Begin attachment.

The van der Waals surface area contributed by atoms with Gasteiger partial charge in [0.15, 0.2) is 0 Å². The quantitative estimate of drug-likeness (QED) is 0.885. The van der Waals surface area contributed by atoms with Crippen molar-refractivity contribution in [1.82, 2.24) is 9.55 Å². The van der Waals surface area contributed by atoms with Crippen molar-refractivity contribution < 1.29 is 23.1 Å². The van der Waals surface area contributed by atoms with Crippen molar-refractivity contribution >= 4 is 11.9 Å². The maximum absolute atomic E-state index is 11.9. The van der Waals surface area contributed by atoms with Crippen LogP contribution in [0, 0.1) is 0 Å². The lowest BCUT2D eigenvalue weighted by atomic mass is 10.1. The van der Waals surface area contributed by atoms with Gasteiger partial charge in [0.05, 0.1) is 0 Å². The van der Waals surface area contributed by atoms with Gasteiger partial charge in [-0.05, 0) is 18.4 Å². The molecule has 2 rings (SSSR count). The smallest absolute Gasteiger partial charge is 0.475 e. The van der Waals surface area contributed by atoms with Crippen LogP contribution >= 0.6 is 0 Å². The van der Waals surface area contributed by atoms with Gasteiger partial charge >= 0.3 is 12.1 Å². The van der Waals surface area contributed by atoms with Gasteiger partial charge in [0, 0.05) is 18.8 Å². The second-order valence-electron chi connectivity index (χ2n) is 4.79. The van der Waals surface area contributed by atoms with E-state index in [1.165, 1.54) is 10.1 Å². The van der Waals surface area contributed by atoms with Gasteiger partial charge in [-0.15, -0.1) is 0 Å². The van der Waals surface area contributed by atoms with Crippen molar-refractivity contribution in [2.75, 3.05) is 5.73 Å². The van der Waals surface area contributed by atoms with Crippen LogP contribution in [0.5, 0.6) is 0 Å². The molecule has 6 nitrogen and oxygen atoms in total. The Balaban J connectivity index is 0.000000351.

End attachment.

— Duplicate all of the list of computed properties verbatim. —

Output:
The van der Waals surface area contributed by atoms with Gasteiger partial charge in [0.15, 0.2) is 0 Å². The quantitative estimate of drug-likeness (QED) is 0.885. The van der Waals surface area contributed by atoms with Crippen molar-refractivity contribution in [1.82, 2.24) is 9.55 Å². The van der Waals surface area contributed by atoms with Crippen molar-refractivity contribution < 1.29 is 23.1 Å². The van der Waals surface area contributed by atoms with Crippen molar-refractivity contribution >= 4 is 11.9 Å². The maximum absolute atomic E-state index is 11.9. The van der Waals surface area contributed by atoms with Crippen LogP contribution in [0, 0.1) is 0 Å². The lowest BCUT2D eigenvalue weighted by atomic mass is 10.1. The van der Waals surface area contributed by atoms with Gasteiger partial charge in [0.05, 0.1) is 0 Å². The van der Waals surface area contributed by atoms with Gasteiger partial charge in [-0.05, 0) is 18.4 Å². The molecule has 2 rings (SSSR count). The smallest absolute Gasteiger partial charge is 0.475 e. The van der Waals surface area contributed by atoms with Crippen LogP contribution >= 0.6 is 0 Å². The van der Waals surface area contributed by atoms with Gasteiger partial charge >= 0.3 is 12.1 Å². The van der Waals surface area contributed by atoms with Gasteiger partial charge in [0, 0.05) is 18.8 Å². The second-order valence-electron chi connectivity index (χ2n) is 4.79. The van der Waals surface area contributed by atoms with E-state index in [1.165, 1.54) is 10.1 Å². The van der Waals surface area contributed by atoms with Gasteiger partial charge in [-0.15, -0.1) is 0 Å². The van der Waals surface area contributed by atoms with Crippen molar-refractivity contribution in [2.75, 3.05) is 5.73 Å². The van der Waals surface area contributed by atoms with Crippen LogP contribution in [0.5, 0.6) is 0 Å². The molecule has 6 nitrogen and oxygen atoms in total. The Balaban J connectivity index is 0.000000351.